8. The making of memory: the politics of archives, libraries and museums in the construction of national consciousness.Richard Harvey Brown & Beth Davis-Brown - 1998 - History of the Human Sciences 11 (4):17-32.
    An archive is a repository - that is, a place or space in which materials of historic interest or social significance are stored and ordered. A national archive is the storing and ordering place of the collective memory of that nation or people(s). This article provides a brief his torical/theoretical introduction to the politics of the archive in late capi talist societies and discusses this politics of memory via the performance of ordinary daily activities of librarians and archivists. Some relevant (...)
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  9. The Discourses of Science by Marcello Pera; Clarissa Botsford. [REVIEW]Rose-Mary Sargent - 1996 - Isis 87:397-397.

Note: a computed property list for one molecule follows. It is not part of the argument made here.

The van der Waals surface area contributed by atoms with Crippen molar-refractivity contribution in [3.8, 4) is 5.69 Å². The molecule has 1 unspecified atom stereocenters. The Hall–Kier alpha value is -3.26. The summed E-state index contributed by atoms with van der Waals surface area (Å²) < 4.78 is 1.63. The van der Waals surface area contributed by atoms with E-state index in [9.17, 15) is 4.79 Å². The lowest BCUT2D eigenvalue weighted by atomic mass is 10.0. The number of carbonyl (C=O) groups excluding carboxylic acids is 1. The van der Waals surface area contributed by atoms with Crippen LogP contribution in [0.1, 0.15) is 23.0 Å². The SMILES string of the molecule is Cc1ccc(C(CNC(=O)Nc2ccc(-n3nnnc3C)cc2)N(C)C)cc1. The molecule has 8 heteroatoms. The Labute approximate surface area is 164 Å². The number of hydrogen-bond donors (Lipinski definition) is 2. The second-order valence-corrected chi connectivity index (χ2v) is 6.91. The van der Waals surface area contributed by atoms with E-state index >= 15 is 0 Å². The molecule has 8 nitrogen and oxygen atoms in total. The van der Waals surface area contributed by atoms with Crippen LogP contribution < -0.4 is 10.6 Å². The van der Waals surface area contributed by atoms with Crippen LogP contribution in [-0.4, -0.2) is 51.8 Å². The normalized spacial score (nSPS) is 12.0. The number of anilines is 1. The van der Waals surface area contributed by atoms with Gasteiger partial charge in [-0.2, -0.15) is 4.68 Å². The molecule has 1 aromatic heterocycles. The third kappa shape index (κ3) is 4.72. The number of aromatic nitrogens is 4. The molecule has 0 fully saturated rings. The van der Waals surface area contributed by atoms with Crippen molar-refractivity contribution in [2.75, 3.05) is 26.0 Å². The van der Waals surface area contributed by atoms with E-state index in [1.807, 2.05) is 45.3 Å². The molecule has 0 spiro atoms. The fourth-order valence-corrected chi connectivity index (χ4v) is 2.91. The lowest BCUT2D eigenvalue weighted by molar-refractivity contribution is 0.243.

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  10. Writing and 'scientific discourse' in sociology.Jacques Leenhardt - 1992 - History of the Human Sciences 5 (1):63-71.
    Is writing a human science? Certainly it is not science as such, despite much specialist knowledge about its strategies, developed by scholarly research going back many years. But what are called the human sciences are not ’sciences’ either; they have simply followed in the wake of the natural sciences and used the same word. And yet it is precisely here, in the equivocal area opened up by the statement ’writing as a human science’, that one of the fundamental questions concerning (...)
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  11. Problems of Discourse Theory.Robert Alexy - 1988 - Critica 20 (58):43-65.
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  12. The Emergence of Philological Discourse in the German States, 1770-1810.Robert Leventhal - 1986 - Isis 77:243-260.
  13. Talking History: Reflections on Discourse Analysis.Steven Shapin - 1984 - Isis 75:125-130.
  14. Some Questions about Language: A Theory about Human Discourse and Its Objects.Mortimer J. Adler - 1978 - Philosophy and Rhetoric 11 (2):143-145.
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  15. Ramus, Method, and the Decay of Dialogue: From the Art of Discourse to the Art of Reason by Walter J. Ong. [REVIEW]John Murdoch - 1961 - Isis 52:602-606.